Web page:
The question that everyone is carefully avoiding is "Was Ira Bailey the first and only person to find the security breach?" Emma Hart gave some idea of the devastating consequences on Public Address. The system seems to have had security problems for some time, and the few days between Ira Bailey accessing the system, and the MSD locking it down are probably not significant. Had Ira Bailey immediately turned over his findings to MSD, this gigantic FUBAR might never have seen the light of day. Now at least we will have a reasonably independent and reasonably public accounting. Bailey's actions are commendable, and MSD's obvious attempt to muddy the waters are reprehensible. With David Farrar, I find it less than credible that Bailey just happened to plug his USB drive into the kiosk. My money says that he was a further intermediary, and was made aware of the security problem by a third party either inside or outside MSD. Either way, MSD has been paying top dollar for some pretty shoddy work.

by BeShakey on October 16, 2012

It'd be nice if Keith Ng named the journalist who approached him. I, for one, wouldn't mind knowing who MSD's pet journalist is and which of our many reputable news outlets they work for.

by BeShakey on October 16, 2012

Also, this article http://www.nzherald.co.nz/nz/news/article.cfm?c_id=1&objectid=10840860 shows they already knew about it. So their position is he should have told them about the thing they already knew about and hadn't bothered to fix so they could...

I also have to point out this from MSD's Chief Executive "we will be asking Deloittes to determine what we did to follow up this report's [the report a year ago pointint out the flaws] recommendations". To translate "I have no idea what is going on in my Department. Please fire me now".

by Andrew Geddis on October 16, 2012
Andrew Geddis

@BeShakey: "It'd be nice if Keith Ng named the journalist who approached him."

There's this:

Mr Ng told NBR it was a preemptive move, made shortly after he received a call from Herald journalist Claire Trevett asking him to confirm Ira Baily was his source.

by John Norman on October 16, 2012
John Norman
Heard about today.. on RNZ as it happens,, in which an Ira Bailey was questioned and heard to deny asking for money or like payment for his contribution or IT assistance etc.. Above, however, a someone is quoted for asserting same. Do I take it that the quoted person is a government staff employee (mebbe MSD)? Do I further take it that Mr Key's reported claim of a "fee" is the same likely source? As you say the happenings of this story are important and it thus seems to me specific justifications are in order. Did Bailey ask or didn't he? Did the employee need an excuse to cover the FUBAR and go about destroying the messenger rather than admit to any possible culpability? Dues this amount to misleading the PM? Etc..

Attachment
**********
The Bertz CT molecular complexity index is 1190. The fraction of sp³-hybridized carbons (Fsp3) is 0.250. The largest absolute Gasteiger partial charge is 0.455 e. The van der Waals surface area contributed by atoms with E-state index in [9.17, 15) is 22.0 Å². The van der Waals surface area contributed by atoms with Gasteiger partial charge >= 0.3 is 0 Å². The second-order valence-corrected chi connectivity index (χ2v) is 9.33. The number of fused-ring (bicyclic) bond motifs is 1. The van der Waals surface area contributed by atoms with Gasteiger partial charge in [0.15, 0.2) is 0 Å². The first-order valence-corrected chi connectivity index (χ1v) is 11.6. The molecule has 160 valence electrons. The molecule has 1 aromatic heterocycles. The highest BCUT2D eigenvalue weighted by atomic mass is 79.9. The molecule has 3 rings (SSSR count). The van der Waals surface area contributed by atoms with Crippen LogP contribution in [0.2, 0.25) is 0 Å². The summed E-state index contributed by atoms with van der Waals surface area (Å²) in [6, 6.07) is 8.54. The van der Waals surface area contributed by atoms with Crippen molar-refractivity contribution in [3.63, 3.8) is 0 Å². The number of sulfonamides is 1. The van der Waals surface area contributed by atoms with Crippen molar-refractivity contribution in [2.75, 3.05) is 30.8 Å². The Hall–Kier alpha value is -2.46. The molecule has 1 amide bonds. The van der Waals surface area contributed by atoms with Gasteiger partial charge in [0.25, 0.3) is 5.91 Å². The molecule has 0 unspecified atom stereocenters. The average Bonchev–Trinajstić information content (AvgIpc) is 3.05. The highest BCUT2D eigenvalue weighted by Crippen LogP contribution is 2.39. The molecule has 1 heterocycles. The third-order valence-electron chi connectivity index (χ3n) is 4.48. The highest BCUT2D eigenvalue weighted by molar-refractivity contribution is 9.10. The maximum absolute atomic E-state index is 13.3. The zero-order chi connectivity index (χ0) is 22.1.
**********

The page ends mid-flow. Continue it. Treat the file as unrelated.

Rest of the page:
by stuart munro on October 16, 2012
stuart munro

Coming as it does on the very day John Key was plastering over the cracks in his GCSB debacle by asserting that he had no intent to deceive when he lied to the house, this was not perhaps the kind of news the gnats were looking for.

But drawing the ire of Ira Bailey, it may not have been the smartest move of the many 'smart' moves the gnat consultants had to choose from. Ad hominem rarely is. After all, if a tape ever existed then, by morphic resonance, further tapes are made increasing probable.

by Tom Semmens on October 17, 2012
Tom Semmens

No conspiracy theorist, but it does occur to me that "blogger" (read: actual journalist) Keith Ng's expose comes on the heels of the Herald's crusty pair Armstrong and O'Sullivan's hissy fits at "parasite bloggers", and that the (as beShakey so eloquently puts it) WINZ pet journalist thought solidly to be relied on to run the governments smear is named as Claire Trevitt. One is (again) forced to ask troubling questions about the over-cosy relationships that many of the institutionalised journalists of our MSM share with the pollies, and if they are really are champions of the people prepared to speak truth to power or if they are simply are enablers of what Pablo at kiwipolitico presciently described back in january as our growing culture of impunity.... http://www.kiwipolitico.com/?s=culture+of+impunity

by BeShakey on October 17, 2012

Looks like I was too quick to describe Claire Trevitt as MSD's pet journalist. Apologies, it looks much more like she is the Government/Paula Bennett's pet journalist.

I'm not across all the MSM reporting on this, but from the limited blogosphere discussion I've seen it looks like the Government's 'look over there' strategy has failed, in that people have looked in the opposite direction, at some journalist's habit of taking stories from the Beehive. This has been going on for a long time, but it'd be nice if journalists applied the 'is this really a story or am I being used?' test.

by Scott Chris on October 18, 2012
Scott Chris

But I do think that there are political communication advisors who specialise in creating strategies to frame narratives in ways that best suit the interests of those they work for.

Yes I agree. I think this kind of subjective loyalty is one of the 'nicer' aspects of human nature in of itself, even if it is essentially self-delusion.

I suppose it is a measure of a person's integrity though, as to what extent the self-delusion ends and the disingenuity starts.